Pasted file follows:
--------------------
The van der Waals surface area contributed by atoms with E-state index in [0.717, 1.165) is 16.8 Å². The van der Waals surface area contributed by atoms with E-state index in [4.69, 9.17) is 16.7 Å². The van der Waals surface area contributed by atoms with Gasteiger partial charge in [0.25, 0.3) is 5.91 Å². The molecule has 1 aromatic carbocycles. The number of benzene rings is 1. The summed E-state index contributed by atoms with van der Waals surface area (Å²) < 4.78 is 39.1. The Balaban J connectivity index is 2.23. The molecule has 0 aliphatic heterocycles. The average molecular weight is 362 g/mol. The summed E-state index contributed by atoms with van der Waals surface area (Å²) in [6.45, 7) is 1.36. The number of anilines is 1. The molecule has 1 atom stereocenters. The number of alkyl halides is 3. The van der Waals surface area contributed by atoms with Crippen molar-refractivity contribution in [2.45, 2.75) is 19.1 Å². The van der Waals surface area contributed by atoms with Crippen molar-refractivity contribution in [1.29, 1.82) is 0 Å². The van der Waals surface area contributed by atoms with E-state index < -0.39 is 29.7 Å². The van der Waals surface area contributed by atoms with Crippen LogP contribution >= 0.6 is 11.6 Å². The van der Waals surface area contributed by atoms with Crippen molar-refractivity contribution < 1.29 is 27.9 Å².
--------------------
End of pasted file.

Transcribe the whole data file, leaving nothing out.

The van der Waals surface area contributed by atoms with E-state index in [0.717, 1.165) is 16.8 Å². The van der Waals surface area contributed by atoms with E-state index in [4.69, 9.17) is 16.7 Å². The van der Waals surface area contributed by atoms with Gasteiger partial charge in [0.25, 0.3) is 5.91 Å². The molecule has 1 aromatic carbocycles. The number of benzene rings is 1. The summed E-state index contributed by atoms with van der Waals surface area (Å²) < 4.78 is 39.1. The Balaban J connectivity index is 2.23. The molecule has 0 aliphatic heterocycles. The average molecular weight is 362 g/mol. The summed E-state index contributed by atoms with van der Waals surface area (Å²) in [6.45, 7) is 1.36. The number of anilines is 1. The molecule has 1 atom stereocenters. The number of alkyl halides is 3. The van der Waals surface area contributed by atoms with Crippen molar-refractivity contribution in [2.45, 2.75) is 19.1 Å². The van der Waals surface area contributed by atoms with Crippen molar-refractivity contribution in [1.29, 1.82) is 0 Å². The van der Waals surface area contributed by atoms with E-state index < -0.39 is 29.7 Å². The van der Waals surface area contributed by atoms with Crippen LogP contribution >= 0.6 is 11.6 Å². The van der Waals surface area contributed by atoms with Crippen molar-refractivity contribution < 1.29 is 27.9 Å².